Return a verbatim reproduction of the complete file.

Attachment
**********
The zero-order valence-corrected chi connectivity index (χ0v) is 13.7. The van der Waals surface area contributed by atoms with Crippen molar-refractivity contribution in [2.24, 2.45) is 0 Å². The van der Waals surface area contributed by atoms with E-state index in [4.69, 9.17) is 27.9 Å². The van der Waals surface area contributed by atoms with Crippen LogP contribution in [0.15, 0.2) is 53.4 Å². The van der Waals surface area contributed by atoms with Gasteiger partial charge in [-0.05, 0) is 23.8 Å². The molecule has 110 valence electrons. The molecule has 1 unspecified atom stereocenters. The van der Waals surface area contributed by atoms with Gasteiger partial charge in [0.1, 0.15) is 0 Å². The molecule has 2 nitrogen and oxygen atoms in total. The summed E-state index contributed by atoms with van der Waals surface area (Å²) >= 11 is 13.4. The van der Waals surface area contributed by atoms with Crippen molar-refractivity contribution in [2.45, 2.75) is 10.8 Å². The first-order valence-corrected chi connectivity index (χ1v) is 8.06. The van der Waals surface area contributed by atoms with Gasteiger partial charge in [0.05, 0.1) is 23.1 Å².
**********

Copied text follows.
The zero-order valence-corrected chi connectivity index (χ0v) is 13.7. The van der Waals surface area contributed by atoms with Crippen molar-refractivity contribution in [2.24, 2.45) is 0 Å². The van der Waals surface area contributed by atoms with E-state index in [4.69, 9.17) is 27.9 Å². The van der Waals surface area contributed by atoms with Crippen LogP contribution in [0.15, 0.2) is 53.4 Å². The van der Waals surface area contributed by atoms with Gasteiger partial charge in [-0.05, 0) is 23.8 Å². The molecule has 110 valence electrons. The molecule has 1 unspecified atom stereocenters. The van der Waals surface area contributed by atoms with Gasteiger partial charge in [0.1, 0.15) is 0 Å². The molecule has 2 nitrogen and oxygen atoms in total. The summed E-state index contributed by atoms with van der Waals surface area (Å²) >= 11 is 13.4. The van der Waals surface area contributed by atoms with Crippen molar-refractivity contribution in [2.45, 2.75) is 10.8 Å². The first-order valence-corrected chi connectivity index (χ1v) is 8.06. The van der Waals surface area contributed by atoms with Gasteiger partial charge in [0.05, 0.1) is 23.1 Å².